It’s late at night and, once again, I am reading the summary of evaluation findings. It all started in 2012, when Salanga was asked to lead a proposal writing team for a project through the Africa Climate Fund and the Canadian government. The country selected was Rwanda and our team departed to complete an intense needs assessment soon after. The project proposal was submitted after several months back to CIDA. Salanga stayed heavily involved throughout the project and motivated our partner organization, ADRA, to build resilience on climate change using a permaculture design and many other community based resilience mechanisms for people living with HIV and with small kitchen gardens. The LEAF project was granted a total of $2,6 million dollars to work in Eastern Rwanda with 6080 households.
In 2014, the project was complete and external evaluator, Lenka Dobias Cerna, finished its evaluation. She and a technical expert on self-subsistence farming spent several weeks in the project area evaluating its impact, sustainability and effectiveness.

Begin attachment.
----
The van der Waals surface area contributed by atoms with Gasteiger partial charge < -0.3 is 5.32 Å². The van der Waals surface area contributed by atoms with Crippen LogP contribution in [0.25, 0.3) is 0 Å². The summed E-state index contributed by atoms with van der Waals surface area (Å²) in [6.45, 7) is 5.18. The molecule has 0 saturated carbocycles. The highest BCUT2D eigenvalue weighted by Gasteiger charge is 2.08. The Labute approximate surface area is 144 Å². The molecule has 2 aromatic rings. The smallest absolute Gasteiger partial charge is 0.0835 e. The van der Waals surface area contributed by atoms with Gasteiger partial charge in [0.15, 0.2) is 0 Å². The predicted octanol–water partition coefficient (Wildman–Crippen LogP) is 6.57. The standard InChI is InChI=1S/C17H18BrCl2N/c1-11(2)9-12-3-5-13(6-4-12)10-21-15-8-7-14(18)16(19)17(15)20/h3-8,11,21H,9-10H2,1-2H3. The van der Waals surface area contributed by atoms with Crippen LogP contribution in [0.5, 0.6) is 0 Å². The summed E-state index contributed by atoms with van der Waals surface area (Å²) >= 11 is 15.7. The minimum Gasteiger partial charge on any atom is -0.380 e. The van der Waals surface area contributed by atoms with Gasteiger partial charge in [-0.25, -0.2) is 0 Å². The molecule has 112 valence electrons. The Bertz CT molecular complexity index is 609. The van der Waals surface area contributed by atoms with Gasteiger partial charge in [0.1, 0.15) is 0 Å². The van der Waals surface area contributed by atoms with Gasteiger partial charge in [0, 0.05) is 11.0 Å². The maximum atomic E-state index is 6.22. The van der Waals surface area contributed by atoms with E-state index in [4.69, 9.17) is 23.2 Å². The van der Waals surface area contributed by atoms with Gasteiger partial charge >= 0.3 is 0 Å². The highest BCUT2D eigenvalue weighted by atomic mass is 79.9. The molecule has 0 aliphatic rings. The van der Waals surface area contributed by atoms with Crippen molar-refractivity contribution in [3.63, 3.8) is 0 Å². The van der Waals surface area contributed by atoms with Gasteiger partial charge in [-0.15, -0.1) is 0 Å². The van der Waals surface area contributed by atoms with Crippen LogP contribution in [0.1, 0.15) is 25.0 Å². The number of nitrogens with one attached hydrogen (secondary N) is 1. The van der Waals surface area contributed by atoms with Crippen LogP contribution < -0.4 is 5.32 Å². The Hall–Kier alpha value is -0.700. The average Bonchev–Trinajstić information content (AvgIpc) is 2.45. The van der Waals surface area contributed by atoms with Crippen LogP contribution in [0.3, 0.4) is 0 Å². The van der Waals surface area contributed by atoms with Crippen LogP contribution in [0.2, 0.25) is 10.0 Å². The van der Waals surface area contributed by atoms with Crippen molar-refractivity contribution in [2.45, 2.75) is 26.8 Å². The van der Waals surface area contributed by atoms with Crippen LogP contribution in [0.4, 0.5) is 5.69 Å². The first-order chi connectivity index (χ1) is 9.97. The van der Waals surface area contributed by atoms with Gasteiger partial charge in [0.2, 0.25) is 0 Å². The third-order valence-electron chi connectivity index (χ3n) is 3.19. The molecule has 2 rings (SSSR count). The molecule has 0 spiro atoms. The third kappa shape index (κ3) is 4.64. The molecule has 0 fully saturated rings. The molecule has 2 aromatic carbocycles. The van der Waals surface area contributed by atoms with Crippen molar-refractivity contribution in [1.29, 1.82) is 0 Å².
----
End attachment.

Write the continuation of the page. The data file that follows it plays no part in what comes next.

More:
Now in September 2016, I will be presenting the findings of this evaluation to the group, selected by the Canadian Ministry of Global Affairs to conduct post-project evaluation. Yes, that’s right, two years after the LEAF project was completed, the experts will go back to the field to evaluate all the projects funded through the Africa Climate Fund and analyze how effectively money was spent and what happened with all funded initiatives.
I am nervous but, at the same time, proud of the project results.
76% of households harvest from their own garden (for at least 8 months/year, including dry seasons)
96% of beneficiaries consume green vegetables every day as opposite to 57% at the baseline.
583,455 trees planted by households or cooperatives (and integrated into agroforestry management).
I am proud of the project team and the implementing partner ADRA Canada and ADRA Rwanda. And I am happy to see that donors are interested what is happening with projects they funded.